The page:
- Asia's largest economy growing at slowest pace since 2009
- Government bond futures increase most in four months
China’s 10-year sovereign bonds climbed, pushing the yield to the lowest level since 2009, on speculation the central bank will ease monetary policy further to support the economy.
The yield on the notes due July 2025 dropped seven basis points to 3.06 percent as of 5:05 p.m. in Shanghai, according to prices from the National Interbank Funding Center. That’s the lowest level for a benchmark 10-year security since January 2009, ChinaBond data show. Ten-year bond futures on the China Financial Futures Exchange jumped 0.8 percent to 98.965 in the biggest increase since June.
China’s economy grew 6.9 percent in the three months through September from a year earlier, a report showed on Monday. That’s the slowest quarterly expansion since early 2009 and added to speculation monetary policy will be eased further. HSBC Holdings Plc predicted another 25 basis point cut in benchmark interest rates and a 1.5 percentage points reduction in banks’ reserve-requirement ratios before year-end.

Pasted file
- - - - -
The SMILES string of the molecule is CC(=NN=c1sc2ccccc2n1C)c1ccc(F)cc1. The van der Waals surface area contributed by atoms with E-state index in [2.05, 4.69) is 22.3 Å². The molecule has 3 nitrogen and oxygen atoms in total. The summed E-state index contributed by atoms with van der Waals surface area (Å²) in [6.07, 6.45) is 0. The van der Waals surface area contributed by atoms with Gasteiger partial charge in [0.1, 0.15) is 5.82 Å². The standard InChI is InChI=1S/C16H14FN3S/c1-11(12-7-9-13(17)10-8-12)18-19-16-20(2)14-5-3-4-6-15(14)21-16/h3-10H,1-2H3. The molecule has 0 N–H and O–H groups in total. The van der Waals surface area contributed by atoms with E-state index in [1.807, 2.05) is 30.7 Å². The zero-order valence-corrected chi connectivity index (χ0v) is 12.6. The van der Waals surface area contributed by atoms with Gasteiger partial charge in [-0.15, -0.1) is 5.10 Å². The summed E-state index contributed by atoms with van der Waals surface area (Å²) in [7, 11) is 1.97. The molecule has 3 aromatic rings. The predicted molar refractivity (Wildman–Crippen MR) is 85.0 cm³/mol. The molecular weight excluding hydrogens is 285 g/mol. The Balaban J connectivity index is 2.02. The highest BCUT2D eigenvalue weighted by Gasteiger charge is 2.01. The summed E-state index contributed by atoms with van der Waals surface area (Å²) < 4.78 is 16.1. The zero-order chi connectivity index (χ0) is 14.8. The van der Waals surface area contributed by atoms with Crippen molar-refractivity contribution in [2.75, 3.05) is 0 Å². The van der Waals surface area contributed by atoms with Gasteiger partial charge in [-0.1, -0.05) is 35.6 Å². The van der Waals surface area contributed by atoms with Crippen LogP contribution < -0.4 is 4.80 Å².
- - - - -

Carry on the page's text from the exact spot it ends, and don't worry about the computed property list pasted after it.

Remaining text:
“Given the weak growth momentum, the government will continue to roll out supportive measures,” said Yan Yan, a Shanghai-based analyst at China Guangfa Bank Co. “The rally in the futures market also gave a boost to market sentiment.”
The cost of one-year interest-rate swaps, the fixed payment to receive the floating seven-day repo rate, fell one basis point to 2.40 percent.
The People’s Bank of China sold 25 billion yuan ($3.9 billion) of reverse-repurchase agreements that add cash on Tuesday, the least since July 16. The seven-day repo rate, a gauge of interbank funding availability, was steady at 2.38 percent, a weighted average from the National Interbank Funding Center shows.
— With assistance by Helen Sun